SOCNET@LISTS.UFL.EDU

View:

 Message: [ First | Previous | Next | Last ] By Topic: [ First | Previous | Next | Last ] By Author: [ First | Previous | Next | Last ] Font: Proportional Font

Subject:

Re: Interesting math / network challenge

From:

Date:

Sun, 27 Jan 2008 19:22:21 -0800

Content-Type:

text/plain

Parts/Attachments:

 text/plain (147 lines)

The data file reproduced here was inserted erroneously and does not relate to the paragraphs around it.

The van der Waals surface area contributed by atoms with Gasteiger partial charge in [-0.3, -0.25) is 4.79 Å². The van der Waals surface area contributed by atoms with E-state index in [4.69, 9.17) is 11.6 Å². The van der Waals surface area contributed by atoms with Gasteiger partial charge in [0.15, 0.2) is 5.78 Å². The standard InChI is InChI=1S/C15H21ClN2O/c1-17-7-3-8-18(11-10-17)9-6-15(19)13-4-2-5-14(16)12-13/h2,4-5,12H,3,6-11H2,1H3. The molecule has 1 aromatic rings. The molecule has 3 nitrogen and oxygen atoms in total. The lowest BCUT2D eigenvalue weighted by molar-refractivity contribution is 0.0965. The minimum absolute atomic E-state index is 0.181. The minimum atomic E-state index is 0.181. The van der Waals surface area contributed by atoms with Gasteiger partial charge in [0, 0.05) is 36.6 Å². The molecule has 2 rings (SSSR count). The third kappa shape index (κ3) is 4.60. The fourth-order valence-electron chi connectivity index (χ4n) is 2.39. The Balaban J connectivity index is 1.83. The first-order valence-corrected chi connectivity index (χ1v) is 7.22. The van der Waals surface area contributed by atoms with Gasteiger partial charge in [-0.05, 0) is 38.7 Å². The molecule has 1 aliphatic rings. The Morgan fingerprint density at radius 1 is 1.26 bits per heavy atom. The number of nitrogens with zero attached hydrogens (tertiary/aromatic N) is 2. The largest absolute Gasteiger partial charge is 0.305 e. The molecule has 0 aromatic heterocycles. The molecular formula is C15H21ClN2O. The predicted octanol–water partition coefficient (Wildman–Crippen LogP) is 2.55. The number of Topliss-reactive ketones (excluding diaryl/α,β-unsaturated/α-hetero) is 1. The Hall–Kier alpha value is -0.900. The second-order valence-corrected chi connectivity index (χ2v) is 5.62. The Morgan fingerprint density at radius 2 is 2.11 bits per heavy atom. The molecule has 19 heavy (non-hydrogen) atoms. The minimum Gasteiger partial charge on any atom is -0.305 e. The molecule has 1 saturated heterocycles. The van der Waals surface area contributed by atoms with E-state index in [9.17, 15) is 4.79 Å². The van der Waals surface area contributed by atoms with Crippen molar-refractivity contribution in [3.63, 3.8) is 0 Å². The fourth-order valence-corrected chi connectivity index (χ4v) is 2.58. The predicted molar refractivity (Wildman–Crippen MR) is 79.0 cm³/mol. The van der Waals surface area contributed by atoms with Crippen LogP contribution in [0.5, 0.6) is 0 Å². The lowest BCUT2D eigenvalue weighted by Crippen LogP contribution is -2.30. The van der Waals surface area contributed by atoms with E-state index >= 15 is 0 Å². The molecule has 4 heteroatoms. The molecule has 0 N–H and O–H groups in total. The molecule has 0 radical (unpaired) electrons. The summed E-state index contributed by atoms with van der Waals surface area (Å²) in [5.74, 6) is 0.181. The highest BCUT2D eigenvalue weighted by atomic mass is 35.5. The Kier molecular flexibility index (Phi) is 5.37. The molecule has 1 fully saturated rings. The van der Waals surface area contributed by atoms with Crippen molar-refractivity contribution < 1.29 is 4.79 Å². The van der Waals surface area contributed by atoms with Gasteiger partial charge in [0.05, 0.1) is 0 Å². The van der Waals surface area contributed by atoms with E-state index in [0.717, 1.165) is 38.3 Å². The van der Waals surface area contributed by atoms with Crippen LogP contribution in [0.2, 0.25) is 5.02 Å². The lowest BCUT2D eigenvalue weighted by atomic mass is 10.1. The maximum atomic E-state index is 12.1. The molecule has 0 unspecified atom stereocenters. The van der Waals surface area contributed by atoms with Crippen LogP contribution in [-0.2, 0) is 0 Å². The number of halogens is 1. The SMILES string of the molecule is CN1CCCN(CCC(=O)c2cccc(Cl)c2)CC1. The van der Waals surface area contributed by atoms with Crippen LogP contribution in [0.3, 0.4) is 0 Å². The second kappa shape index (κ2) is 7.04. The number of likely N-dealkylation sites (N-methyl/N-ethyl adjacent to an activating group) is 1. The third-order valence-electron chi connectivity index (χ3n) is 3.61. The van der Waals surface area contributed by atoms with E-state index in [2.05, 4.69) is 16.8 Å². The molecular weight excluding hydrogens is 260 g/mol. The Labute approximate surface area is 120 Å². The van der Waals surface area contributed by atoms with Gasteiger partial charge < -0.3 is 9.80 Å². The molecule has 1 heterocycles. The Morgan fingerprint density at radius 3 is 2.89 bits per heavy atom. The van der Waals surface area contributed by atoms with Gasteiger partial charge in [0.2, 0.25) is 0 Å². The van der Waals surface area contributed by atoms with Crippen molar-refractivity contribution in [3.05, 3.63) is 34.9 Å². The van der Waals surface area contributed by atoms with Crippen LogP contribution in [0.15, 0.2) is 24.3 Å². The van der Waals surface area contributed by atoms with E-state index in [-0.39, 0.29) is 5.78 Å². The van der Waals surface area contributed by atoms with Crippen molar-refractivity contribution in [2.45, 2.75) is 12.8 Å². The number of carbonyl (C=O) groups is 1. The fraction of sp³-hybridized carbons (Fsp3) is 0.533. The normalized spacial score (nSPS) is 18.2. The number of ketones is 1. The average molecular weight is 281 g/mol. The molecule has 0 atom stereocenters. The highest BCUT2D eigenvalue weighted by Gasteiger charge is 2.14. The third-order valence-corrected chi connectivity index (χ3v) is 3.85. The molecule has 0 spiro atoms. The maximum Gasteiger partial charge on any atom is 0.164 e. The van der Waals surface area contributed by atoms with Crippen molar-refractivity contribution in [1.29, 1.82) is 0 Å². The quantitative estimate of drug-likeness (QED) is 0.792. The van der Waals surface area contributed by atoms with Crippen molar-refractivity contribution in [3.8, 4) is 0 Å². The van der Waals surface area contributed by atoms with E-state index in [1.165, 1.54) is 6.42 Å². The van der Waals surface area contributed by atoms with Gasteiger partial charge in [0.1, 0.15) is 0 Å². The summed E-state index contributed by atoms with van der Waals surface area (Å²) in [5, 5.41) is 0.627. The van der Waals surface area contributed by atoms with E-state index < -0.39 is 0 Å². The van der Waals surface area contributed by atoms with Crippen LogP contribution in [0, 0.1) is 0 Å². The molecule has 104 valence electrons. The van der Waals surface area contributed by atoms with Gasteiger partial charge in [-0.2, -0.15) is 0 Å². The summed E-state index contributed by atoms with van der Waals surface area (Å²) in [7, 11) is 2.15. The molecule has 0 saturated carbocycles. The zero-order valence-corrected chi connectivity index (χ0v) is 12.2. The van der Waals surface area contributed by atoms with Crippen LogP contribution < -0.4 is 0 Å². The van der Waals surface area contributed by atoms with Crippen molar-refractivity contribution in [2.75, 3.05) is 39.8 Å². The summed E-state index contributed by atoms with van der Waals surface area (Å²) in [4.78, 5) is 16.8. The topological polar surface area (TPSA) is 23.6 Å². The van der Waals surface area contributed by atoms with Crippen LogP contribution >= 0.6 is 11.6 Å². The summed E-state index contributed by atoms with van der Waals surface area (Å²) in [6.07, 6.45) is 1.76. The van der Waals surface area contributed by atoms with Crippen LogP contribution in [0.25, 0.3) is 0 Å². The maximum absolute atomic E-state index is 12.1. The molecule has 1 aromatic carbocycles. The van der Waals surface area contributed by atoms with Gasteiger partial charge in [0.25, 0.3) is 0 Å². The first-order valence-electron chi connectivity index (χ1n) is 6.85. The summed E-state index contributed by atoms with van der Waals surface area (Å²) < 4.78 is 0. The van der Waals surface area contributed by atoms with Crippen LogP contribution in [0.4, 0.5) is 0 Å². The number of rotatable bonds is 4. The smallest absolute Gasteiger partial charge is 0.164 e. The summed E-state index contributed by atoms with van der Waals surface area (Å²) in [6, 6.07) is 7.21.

```***** To join INSNA, visit http://www.insna.org ***** Scott: It would be pretty easy to model this using JUNG (jung.sourceforge.net)...given a model for the network itself, which is not necessarily trivial (more on this below). The algorithm is similar to things like eigenvector centrality-based metrics (e.g. PageRank). One minor nitpick: if the probability of passing it on is exactly 1/k (where 'k' is the number of people for whom you do favors), then there is no growth: the expected number of active participants is 1 at any given time (not counting deaths and other externalities). You'd also need to make some other decisions, e.g.: * do you ever do a favor for a given person twice? * is the number of people for whom you do favors fixed, or probabilistic? * if more than one person does you a favor at time t-1, how many favors do you do at time t? * how many "seeds" are there, i.e., how many people are doing favors for altruistic reasons to start the model off? * do people ever do favors for altruistic reasons other than at t=0? * are all favors done in the time tick after a favor is received, or can they happen later? All of these could be made parameters of the model, of course. Anyway, as I said, I think that the thorniest potential problem is defining the connections in the first place; you have to make some assumptions about who people will decide to do favors for, and realistically that should be some combination of (a) people with whom you have an established connection (for which there are a multitude of models, some more realistic than others) and (b) people that you're proximal to in some sense (either physically or in some other social context). I don't know what the connection model should look like. If you want to give this a whirl using JUNG, let me know. Joshua O'Madadhain On Jan 27, 2008 5:20 PM, Scott Allen <[log in to unmask]> wrote: > ***** To join INSNA, visit http://www.insna.org ***** > > In another discussion group I'm on, someone asked the question, "What's the > future value of 'pay it forward'?". In case you're not familiar, "pay it > forward" is the idea, made popular by the movie of the same name, of not > "returning" a favor, but rather "pay it forward" by doing three big favors > for three other people. When they ask how they can pay you back, you say, > "You can't. Pay it forward." > > > > Even if the trend is dampened with some kind of attrition rate, so long as > the attrition rate is less than 66% (i.e., at least 1 out of 3 people > continue the meme), it will continue to grow, exponentially. Given a finite > number of people in the world, plus the nature of networks, then it's > obvious that sooner or later, you're going to get more favors coming back to > you then you did in the first place. > > > > That got me to thinking. you could actually model this: > > . Assume a network of n people. > > . Assume some kind of attrition rate (not everyone pays it forward, > or at least not three times). > > . You don't pay it forward to the person who paid it forward to you, > but once you get to 2, 3, 4 degrees of separation and higher, there's a > certain possibility of paying it forward to someone who's already been > "tagged" at least once, i.e., that person sees a "return" on what they paid > forward. > > . As more and more people get tagged, there's an increasing > probability of tagging someone who's already been tagged. > > > > Frankly, I don't have the knowledge of how to model this correctly, but I'd > love to work on it with someone who does - I've got some ideas about the > factors that would need to be considered. For someone who knows what > they're doing, this isn't a very difficult model. > > > > I've been Googling this and can't find anything useful. If anyone's > interested in working with me on this, or if you know of any existing or > current research on the topic, please contact me off-list. > > > > Scott Allen > Connections > > > 512.215.9720 > > When an email just won't do > > > Link to Your World > > The Relationship Economy is here, now > > > The Virtual Handshake > > Opening doors and closing deals online > > > Linked Intelligence > > The smart source for all things LinkedIn > > > About Entrepreneurs > > Free resources to start and grow your business > > > > > > > _____________________________________________________________________ > SOCNET is a service of INSNA, the professional association for social > network researchers (http://www.insna.org). To unsubscribe, send > an email message to [log in to unmask] containing the line > UNSUBSCRIBE SOCNET in the body of the message. > --   joshua.omadadhain@gmail.com...................www.ics.uci.edu/~jmadden    Joshua O'Madadhain: Information Scientist, Musician, Philosopher-At-Tall It's that moment of dawning comprehension that I live for. -- Bill Watterson  My opinions are too rational and insightful to be those of any organization. _____________________________________________________________________ SOCNET is a service of INSNA, the professional association for social network researchers (http://www.insna.org). To unsubscribe, send an email message to [log in to unmask] containing the line UNSUBSCRIBE SOCNET in the body of the message.```